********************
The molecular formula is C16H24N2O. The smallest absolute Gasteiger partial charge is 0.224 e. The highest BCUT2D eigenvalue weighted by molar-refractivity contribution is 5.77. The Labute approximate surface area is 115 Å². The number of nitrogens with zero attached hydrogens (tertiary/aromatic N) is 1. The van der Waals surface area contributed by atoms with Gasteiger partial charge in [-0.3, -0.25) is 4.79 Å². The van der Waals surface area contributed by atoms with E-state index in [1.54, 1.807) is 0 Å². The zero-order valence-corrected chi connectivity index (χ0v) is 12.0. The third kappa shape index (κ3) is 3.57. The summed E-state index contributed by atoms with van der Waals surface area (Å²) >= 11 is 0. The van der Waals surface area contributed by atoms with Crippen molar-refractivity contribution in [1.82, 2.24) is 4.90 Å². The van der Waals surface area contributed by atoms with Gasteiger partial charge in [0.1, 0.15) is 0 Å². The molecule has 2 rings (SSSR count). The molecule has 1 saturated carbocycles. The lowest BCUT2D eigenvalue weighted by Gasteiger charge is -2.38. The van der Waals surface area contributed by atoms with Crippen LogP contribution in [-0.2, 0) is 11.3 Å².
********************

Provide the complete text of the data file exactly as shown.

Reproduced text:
The molecular formula is C16H24N2O. The smallest absolute Gasteiger partial charge is 0.224 e. The highest BCUT2D eigenvalue weighted by molar-refractivity contribution is 5.77. The Labute approximate surface area is 115 Å². The number of nitrogens with zero attached hydrogens (tertiary/aromatic N) is 1. The van der Waals surface area contributed by atoms with Gasteiger partial charge in [-0.3, -0.25) is 4.79 Å². The van der Waals surface area contributed by atoms with E-state index in [1.54, 1.807) is 0 Å². The zero-order valence-corrected chi connectivity index (χ0v) is 12.0. The third kappa shape index (κ3) is 3.57. The summed E-state index contributed by atoms with van der Waals surface area (Å²) >= 11 is 0. The van der Waals surface area contributed by atoms with Crippen molar-refractivity contribution in [1.82, 2.24) is 4.90 Å². The van der Waals surface area contributed by atoms with Gasteiger partial charge in [0.1, 0.15) is 0 Å². The molecule has 2 rings (SSSR count). The molecule has 1 saturated carbocycles. The lowest BCUT2D eigenvalue weighted by Gasteiger charge is -2.38. The van der Waals surface area contributed by atoms with Crippen LogP contribution in [-0.2, 0) is 11.3 Å².